Additionally, OSHA considers all non-profit entities to be small entities regardless of number of employees or revenue, and welcomes participation from entities that operate in a non-profit status, regardless of size.

Please contact OSHA or the Office of Advocacy at SBA if you are interested in participating. Entities that would like to participate in the SBAR Panel as SERs should contact Bruce Lundegren at the Small Business Administration, Bruce.Lundegren@SBA.gov, (202) 205-6144 or Jessica Stone at OSHA, stone.jessica@dol.gov, (202) 693-1847.

For additional information about the rulemaking, please see: Prevention of Workplace Violence in Healthcare and Social Assistance Rulemaking.

Emergency Response SBREFA | Occupational Safety and Health Administration (osha.gov)

As an initial rulemaking step, and prior to publication of any changes to existing rules or enforcement policies, OSHA is convening a SBAR Panel in accordance with the Small Business Regulatory Enforcement Fairness Act (SBREFA). This Panel consists of members from OSHA, the Small Business Administration's Office of Advocacy (SBA's Office of Advocacy), and the Office of Information and Regulatory Affairs (OIRA) in the Office of Management and Budget (OMB).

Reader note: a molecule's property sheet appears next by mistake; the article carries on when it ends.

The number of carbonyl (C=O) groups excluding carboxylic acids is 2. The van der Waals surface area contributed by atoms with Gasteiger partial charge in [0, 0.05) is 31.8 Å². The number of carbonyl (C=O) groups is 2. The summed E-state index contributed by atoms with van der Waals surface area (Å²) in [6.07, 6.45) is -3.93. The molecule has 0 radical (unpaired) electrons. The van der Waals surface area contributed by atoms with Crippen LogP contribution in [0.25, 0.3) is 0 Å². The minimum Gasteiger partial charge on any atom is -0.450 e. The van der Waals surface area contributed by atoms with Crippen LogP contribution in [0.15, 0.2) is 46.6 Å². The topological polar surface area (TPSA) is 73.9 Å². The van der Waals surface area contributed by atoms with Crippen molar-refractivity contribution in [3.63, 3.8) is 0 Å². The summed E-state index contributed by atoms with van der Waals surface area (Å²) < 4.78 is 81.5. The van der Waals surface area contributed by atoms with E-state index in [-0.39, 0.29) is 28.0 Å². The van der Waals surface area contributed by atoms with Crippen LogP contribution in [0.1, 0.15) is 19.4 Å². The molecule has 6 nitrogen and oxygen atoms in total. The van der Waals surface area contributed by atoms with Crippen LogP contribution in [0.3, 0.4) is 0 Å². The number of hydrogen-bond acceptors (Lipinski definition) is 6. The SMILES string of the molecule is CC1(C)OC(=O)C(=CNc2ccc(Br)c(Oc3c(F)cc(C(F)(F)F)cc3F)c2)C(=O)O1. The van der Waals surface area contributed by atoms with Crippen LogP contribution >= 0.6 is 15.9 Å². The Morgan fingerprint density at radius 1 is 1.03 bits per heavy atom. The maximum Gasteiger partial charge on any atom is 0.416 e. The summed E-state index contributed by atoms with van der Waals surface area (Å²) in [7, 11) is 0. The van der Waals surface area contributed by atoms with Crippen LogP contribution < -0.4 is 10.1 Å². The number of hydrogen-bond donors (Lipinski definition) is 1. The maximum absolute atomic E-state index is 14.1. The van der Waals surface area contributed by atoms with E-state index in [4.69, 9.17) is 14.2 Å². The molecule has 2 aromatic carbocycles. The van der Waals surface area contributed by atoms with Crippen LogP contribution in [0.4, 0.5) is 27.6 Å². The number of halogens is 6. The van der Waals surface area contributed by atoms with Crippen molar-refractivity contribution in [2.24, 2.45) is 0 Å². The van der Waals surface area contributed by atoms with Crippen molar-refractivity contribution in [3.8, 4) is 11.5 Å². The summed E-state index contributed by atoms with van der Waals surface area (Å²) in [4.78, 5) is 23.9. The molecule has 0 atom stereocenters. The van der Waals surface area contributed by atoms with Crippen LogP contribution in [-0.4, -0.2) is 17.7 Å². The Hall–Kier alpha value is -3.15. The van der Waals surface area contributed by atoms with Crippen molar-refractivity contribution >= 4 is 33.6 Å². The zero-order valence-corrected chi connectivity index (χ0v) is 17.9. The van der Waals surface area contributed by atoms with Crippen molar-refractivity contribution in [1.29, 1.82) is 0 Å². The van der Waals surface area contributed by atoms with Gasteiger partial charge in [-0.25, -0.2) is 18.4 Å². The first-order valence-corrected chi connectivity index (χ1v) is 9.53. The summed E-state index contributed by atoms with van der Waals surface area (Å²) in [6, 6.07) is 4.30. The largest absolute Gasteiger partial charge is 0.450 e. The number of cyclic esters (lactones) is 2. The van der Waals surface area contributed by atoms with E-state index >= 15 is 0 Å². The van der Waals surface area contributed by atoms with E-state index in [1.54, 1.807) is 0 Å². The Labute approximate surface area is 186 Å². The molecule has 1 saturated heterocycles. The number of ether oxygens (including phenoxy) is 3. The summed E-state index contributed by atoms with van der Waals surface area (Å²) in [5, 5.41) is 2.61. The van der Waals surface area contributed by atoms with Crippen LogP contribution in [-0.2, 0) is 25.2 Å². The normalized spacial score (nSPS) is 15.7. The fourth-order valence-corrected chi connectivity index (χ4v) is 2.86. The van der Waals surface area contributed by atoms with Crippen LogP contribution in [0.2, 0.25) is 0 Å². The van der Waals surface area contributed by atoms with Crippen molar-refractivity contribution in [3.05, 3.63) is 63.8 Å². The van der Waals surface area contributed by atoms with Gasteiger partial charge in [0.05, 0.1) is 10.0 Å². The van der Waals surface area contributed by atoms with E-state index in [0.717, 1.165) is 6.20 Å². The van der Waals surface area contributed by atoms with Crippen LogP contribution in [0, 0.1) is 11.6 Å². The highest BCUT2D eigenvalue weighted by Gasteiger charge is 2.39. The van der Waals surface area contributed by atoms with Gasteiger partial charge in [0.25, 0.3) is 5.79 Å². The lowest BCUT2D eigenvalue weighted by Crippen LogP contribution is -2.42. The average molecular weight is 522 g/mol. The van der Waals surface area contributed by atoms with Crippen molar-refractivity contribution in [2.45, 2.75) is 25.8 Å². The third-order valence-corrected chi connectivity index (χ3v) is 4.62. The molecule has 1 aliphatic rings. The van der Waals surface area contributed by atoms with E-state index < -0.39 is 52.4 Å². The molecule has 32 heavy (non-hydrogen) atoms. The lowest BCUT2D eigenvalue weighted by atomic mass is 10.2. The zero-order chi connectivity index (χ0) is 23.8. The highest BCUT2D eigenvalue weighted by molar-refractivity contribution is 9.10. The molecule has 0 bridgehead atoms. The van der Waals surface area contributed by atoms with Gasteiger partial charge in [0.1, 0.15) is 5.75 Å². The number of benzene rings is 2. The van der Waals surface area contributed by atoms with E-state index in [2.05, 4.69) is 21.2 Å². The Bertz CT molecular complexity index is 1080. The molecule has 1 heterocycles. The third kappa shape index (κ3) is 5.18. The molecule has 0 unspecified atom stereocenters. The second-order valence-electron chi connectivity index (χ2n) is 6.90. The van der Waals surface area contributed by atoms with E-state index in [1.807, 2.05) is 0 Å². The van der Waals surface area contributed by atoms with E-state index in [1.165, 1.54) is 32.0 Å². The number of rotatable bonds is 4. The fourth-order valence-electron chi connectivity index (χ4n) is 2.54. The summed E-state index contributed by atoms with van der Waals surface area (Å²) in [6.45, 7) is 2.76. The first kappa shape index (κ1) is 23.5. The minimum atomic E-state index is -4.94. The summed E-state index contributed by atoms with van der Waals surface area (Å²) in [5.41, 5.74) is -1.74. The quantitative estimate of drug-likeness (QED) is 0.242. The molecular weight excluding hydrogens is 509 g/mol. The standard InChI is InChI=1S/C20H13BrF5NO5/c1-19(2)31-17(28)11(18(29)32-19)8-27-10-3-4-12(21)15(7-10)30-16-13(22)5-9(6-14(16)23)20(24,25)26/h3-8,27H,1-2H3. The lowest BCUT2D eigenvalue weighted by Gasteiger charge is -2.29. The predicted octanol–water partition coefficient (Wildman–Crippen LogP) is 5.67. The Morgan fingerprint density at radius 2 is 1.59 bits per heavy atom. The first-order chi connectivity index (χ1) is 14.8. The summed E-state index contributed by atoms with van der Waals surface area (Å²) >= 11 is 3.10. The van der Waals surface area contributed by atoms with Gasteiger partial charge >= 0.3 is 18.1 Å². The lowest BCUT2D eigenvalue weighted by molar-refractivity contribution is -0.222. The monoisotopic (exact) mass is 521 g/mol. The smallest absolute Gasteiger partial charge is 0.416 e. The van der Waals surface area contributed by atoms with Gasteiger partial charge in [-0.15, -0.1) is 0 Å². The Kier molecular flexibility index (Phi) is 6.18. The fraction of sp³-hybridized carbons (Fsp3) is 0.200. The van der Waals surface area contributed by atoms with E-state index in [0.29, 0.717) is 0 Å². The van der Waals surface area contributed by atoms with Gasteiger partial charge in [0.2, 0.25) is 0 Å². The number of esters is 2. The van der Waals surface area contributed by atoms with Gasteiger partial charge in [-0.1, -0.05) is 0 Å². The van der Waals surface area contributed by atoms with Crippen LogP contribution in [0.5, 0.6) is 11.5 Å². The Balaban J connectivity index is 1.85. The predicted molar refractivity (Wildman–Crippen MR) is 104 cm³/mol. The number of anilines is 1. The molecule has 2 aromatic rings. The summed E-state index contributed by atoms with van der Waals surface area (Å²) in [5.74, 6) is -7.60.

The SBAR Panel provides an opportunity for Small Entity Representatives ("SERs"), which include small businesses, small non-profit organizations, and small governmental jurisdictions with a population less than 50,000, to convey how the Agency's potential regulatory framework may impact small businesses and other small entities, and to suggest ways to minimize those impacts while meeting OSHA's statutory goals.

SERs are sent documents outlining the potential regulatory framework, alternatives to the potential framework, and preliminary analyses of the costs and impacts of the conceptual framework, for comment. The Panel's primary role is to report to the Assistant Secretary of Labor for OSHA on the comments of the SERs and on the Panel's findings as to issues related to small entity impacts and significant alternatives that accomplish the Agency's objectives while minimizing the impact on small entities. The report will contain recommendations for the Agency on its analysis and on possible approaches to regulatory action that may minimize impacts on small entities.